Critical Thinking: What’s its Place in Adult Learning?

What is Critical Thinking?

This website (http://www.criticalreading.com/critical_thinking.htm) provides a digestible overview of what critical thinking is.

To summarize, critical thinking is a complex combination of skills characterized by the attribute below. While reading the following, think of activities that would encourage these factors of critical thinking in students:

  • Rationality: reason over emotions, require evidence and analyze credibility of evidence, seek best explanations, analyze confusion, ask questions.
  • Self-Awareness: recognize influences and biases in ourselves and in the source.
  • Honesty: recognize emotional impulses, selfish motives, and other modes of self-deception.
  • Open-mindedness: consider a variety of viewpoints, accept new explanations because it explains evidences better, remain open to alternative explanations, etc.
  • Discipline: when we are precise, meticulous, comprehensive, and exhaustive.
  • Judgement: recognize the relevance and/or merit of alternative assumptions and perspectives

From the website:

  • Critical thinkers are by nature skeptical. They approach texts with the same skepticism and suspicion as they approach spoken remarks.
  • Critical thinkers are active, not passive.  They ask  questions and analyze. They consciously apply tactics and strategies to uncover meaning or assure their understanding. 
  • Critical thinkers do not take an egotistical view of the world. They are open to new ideas and perspectives.  They are willing to challenge their beliefs and investigate competing evidence.

In contrast, passive non-critical thinkers have a simplistic view of the world (issues are very black and white) and non-critical thinkers are very egotistical about their views.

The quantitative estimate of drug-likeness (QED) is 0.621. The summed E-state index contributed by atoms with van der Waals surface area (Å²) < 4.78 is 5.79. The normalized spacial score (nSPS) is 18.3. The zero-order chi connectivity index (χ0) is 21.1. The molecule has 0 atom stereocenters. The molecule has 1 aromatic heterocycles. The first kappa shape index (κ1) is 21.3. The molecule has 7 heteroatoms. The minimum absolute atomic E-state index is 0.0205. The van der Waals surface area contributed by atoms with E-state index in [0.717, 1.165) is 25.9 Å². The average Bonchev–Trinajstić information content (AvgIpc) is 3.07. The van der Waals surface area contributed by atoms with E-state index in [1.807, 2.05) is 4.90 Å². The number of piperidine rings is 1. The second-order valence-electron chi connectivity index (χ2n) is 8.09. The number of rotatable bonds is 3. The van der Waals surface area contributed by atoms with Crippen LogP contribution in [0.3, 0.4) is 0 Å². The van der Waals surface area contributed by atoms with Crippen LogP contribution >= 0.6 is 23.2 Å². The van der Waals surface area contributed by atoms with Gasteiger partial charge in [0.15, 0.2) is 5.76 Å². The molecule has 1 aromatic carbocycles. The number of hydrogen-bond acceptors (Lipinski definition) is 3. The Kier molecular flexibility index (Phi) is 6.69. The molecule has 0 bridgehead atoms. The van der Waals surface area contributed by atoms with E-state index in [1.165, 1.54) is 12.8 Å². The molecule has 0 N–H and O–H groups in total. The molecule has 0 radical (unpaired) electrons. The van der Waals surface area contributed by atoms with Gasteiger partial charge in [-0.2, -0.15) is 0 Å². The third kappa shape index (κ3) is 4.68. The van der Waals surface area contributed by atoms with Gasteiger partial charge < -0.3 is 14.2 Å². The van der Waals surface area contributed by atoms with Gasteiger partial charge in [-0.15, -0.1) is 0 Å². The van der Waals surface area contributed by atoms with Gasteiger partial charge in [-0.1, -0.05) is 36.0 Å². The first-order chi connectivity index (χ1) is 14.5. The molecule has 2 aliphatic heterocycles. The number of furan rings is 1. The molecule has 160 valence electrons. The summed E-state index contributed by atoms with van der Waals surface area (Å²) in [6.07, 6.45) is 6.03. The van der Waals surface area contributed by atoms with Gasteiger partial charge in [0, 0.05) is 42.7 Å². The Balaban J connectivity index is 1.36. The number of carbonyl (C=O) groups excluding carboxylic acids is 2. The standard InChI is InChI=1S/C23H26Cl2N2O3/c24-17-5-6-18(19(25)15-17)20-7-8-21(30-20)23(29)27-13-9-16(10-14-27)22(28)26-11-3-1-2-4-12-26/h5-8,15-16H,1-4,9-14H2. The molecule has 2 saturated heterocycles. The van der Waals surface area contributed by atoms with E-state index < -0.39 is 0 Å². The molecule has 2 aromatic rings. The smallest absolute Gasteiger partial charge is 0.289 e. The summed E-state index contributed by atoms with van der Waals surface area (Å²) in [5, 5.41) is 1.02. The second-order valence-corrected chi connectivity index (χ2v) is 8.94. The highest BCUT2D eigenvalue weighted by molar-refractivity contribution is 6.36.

What is the Place of Critical Thinking in Adult Learning?

What is the importance of Adult Learners possessing Critical Thinking Skills? Brufee (as quoted in Elizabeth Barkley’s book, Student Engagement Techniques 2010), “We construct and maintain knowledge not by examining the world but by negotiating with one another in communities of knowledgeable peers (p.28).” This important aspect of learning is not made possible without critical thinking.

Adult learners need critical thinking in order to analyze and negotiate new information in relation to what they already know.  In the digital age, learners are constantly bombarded with information. Critical thinking enables them to analyze the information not only for content but for credibility and relevance.This skill helps propel them forward in learning more about a subject matter. The activity of processing and analyzing information is a form of Active Learning.

How can it be Promoted by Adult Educators?

As cited on the The Ontario Institute for Studies in Education of the University of Toronto (OISE/UT) website, “Richard Paul in Critical Thinking: What Every Person Needs to Survive in a Rapidly Changing World, argues that students learn best in dialogical and dialectical situations and advises educators to use the following strategies (Paul 1990:245).” I’ve listed some of strategies on the left side of the table and the definitions on the right (from various sources). Later posts will discuss instructional strategies that encourage critical thinking in adult learners.

Strategy Definition
Socratic Questioning Teaching by asking rather than telling. (Source: http://en.wikipedia.org/wiki/Socratic_questioning)
Co-operative learning Small teams, each with students of different levels of ability, use a variety of learning activities to improve their understanding of a subject. (Source: http://edtech.kennesaw.edu/intech/cooperativelearning.htm)
Multilogical issues Use any question that is complex enough to generate several ways of looking at it. (Source: http://www1.assumption.edu/users/ady/HHGateway/Gateway/ctglossex.html)
Reflective self-criticism Think about a proposition you believe as true. what would it take to convince you that your belief is wrong?(http://kylefox.tumblr.com/post/11361982944/are-you-capable-of-reflective-constructive)
Recognizing bias (in media) Recognizing when a writer’s personal opinions come through in a story or news report; he or she is revealing a bias. (source)

Keep reading the blog for instructional strategies that encompass the elements listed in the left column of the table above. To see all posts about Critical Thinking, click the Critical Thinking category in the sidebar.

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